Three Wonders - As the title implies this is not one arcade game but three and after inserting your coins(or simply pressing start in this case) you can choose your game.
Midnight Wanderers - This game is a run & gun shooter and features a unique art-style. Evil once again plagues the land and it's up to young men to set things right. The game takes place over a variety of locales but there are a few constants in play. Enemies regular approach from the sides or from various hiding spots, there are power-ups to gather that increase firepower or add an option that does additional damage, and there's a mid-boss as well as a boss to round things out. Both heroes are capable of jumping, firing, and performing a short dash by crouching and hitting jump. Like in Ghosts & Goblins the heroes are also able to take at least one hit before dying and like Sir Arthur they'll be in their underwear until they take that second hit or grab a magic lamp that restores them.
This game doesn't offer much that hasn't been done before and it's been bettered by more contemporary games like Metal Slug. Despite that it's still a worthwhile game as it nails the basics and crafts a fine-tuned game that plays fair while still offering a good challenge. Personally this is my favorite of the three games.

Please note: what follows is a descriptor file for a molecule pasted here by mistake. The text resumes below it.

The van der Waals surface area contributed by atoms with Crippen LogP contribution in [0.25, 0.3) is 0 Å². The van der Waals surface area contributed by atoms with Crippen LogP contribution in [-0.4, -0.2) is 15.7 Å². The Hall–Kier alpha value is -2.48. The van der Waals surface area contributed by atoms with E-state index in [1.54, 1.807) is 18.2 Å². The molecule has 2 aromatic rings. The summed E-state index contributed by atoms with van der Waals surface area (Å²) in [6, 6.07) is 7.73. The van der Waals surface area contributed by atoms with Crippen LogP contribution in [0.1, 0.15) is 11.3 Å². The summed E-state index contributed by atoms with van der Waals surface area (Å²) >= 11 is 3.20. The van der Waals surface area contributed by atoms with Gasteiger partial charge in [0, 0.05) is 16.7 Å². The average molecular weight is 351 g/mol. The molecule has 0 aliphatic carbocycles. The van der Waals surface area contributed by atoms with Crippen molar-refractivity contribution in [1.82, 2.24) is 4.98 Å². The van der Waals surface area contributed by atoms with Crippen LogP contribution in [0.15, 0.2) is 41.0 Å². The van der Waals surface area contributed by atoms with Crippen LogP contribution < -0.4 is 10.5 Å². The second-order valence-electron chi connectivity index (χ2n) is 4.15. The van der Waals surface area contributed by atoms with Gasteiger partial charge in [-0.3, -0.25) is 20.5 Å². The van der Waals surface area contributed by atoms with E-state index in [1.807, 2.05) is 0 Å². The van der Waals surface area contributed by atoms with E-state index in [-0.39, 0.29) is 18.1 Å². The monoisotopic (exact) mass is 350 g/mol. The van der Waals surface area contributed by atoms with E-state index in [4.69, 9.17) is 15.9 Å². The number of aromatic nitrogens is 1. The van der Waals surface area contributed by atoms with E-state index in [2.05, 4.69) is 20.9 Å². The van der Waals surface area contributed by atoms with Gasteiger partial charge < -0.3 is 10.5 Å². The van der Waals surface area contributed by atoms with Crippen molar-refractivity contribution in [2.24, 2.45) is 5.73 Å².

Chariot - The cast of Midnight Wanderers returns but this time they're all part of a side-scrolling shooter. There's a number of good ideas about this game as well as a really bad one. First I'll start with the good like the unique weapon system. As with most other 2D shooters you can choose from one of two powerups. Wide enables a weak spreadshot while Narrow provides a powerful shot with little range. The neat thing here is that you can collect options that act as one-use missiles. Depending on your main weapon this secondary shot provides the opposite effect. So if you have Narrow your secondary will be Wide and vice-versa. Options are replenished over time and when they're not used they act as a tail that can be manipulated slightly to block enemy bullets. The game also implements a time bonus for defeating the boss quickly. When you approach one a large point value is shown and starts to drop rapidly, giving you whatever's left when you defeat the boss.
The big problem with this game however is that the hitbox is simply much too large. Like with any other shooter one hit will end the player's life and aside from the option tail they don't have enough of a chance. Aside from both ships being rather large targets pretty much any part of them will lead to death if it's scratched with a bullet. Very rarely there's a power-up that grants an extra hit but the hitbox is seemingly increased in size so this is lost not long after it's picked up. The game is still well-made and shows some decent level design but the hitbox issue is too large to ignore. This game is not worth the hassle as far as I'm concerned.
Don't Pull - Why this game doesn't use the heroes from the other two games is beyond me. Instead you have a Rabbit and a Squirrel teaming up to eat fruit, smash dragons & blobs with blocks, and do stupid dances. With the name of the game being Don't Pull your goal is to wander through several overhead stages and destroy all of the enemies by shoving blocks at them. It's a simple concept though the game offers up a bunch of ideas to keep things at least semi-interesting.